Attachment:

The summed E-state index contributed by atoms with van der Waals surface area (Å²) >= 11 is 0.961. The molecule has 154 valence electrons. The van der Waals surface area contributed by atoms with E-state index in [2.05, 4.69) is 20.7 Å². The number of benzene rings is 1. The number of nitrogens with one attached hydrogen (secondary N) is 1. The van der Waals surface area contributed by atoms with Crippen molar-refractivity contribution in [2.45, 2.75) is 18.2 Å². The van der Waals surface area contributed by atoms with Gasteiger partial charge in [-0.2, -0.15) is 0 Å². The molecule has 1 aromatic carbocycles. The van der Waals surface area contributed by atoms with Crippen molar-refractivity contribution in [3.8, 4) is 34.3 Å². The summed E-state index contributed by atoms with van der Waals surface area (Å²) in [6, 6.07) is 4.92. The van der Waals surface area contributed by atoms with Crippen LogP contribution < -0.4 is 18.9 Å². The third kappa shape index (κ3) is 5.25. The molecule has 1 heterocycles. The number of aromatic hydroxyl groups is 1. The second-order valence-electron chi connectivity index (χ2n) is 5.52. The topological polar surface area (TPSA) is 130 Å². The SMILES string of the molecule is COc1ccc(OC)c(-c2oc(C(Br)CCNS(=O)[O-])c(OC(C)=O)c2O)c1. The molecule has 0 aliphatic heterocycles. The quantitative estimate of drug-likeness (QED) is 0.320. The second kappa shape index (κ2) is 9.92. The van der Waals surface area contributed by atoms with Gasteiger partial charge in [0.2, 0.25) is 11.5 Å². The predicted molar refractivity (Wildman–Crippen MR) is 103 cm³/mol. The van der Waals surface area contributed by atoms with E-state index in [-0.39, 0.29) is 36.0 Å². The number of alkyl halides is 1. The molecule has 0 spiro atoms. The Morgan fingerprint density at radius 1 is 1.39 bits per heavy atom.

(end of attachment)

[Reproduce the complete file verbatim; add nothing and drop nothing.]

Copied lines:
The summed E-state index contributed by atoms with van der Waals surface area (Å²) >= 11 is 0.961. The molecule has 154 valence electrons. The van der Waals surface area contributed by atoms with E-state index in [2.05, 4.69) is 20.7 Å². The number of benzene rings is 1. The number of nitrogens with one attached hydrogen (secondary N) is 1. The van der Waals surface area contributed by atoms with Crippen molar-refractivity contribution in [2.45, 2.75) is 18.2 Å². The van der Waals surface area contributed by atoms with Gasteiger partial charge in [-0.2, -0.15) is 0 Å². The molecule has 1 aromatic carbocycles. The van der Waals surface area contributed by atoms with Crippen molar-refractivity contribution in [3.8, 4) is 34.3 Å². The summed E-state index contributed by atoms with van der Waals surface area (Å²) in [6, 6.07) is 4.92. The van der Waals surface area contributed by atoms with Crippen LogP contribution < -0.4 is 18.9 Å². The third kappa shape index (κ3) is 5.25. The molecule has 1 heterocycles. The number of aromatic hydroxyl groups is 1. The second-order valence-electron chi connectivity index (χ2n) is 5.52. The topological polar surface area (TPSA) is 130 Å². The SMILES string of the molecule is COc1ccc(OC)c(-c2oc(C(Br)CCNS(=O)[O-])c(OC(C)=O)c2O)c1. The molecule has 0 aliphatic heterocycles. The quantitative estimate of drug-likeness (QED) is 0.320. The second kappa shape index (κ2) is 9.92. The van der Waals surface area contributed by atoms with Gasteiger partial charge in [0.2, 0.25) is 11.5 Å². The predicted molar refractivity (Wildman–Crippen MR) is 103 cm³/mol. The van der Waals surface area contributed by atoms with E-state index in [-0.39, 0.29) is 36.0 Å². The number of alkyl halides is 1. The molecule has 0 spiro atoms. The Morgan fingerprint density at radius 1 is 1.39 bits per heavy atom.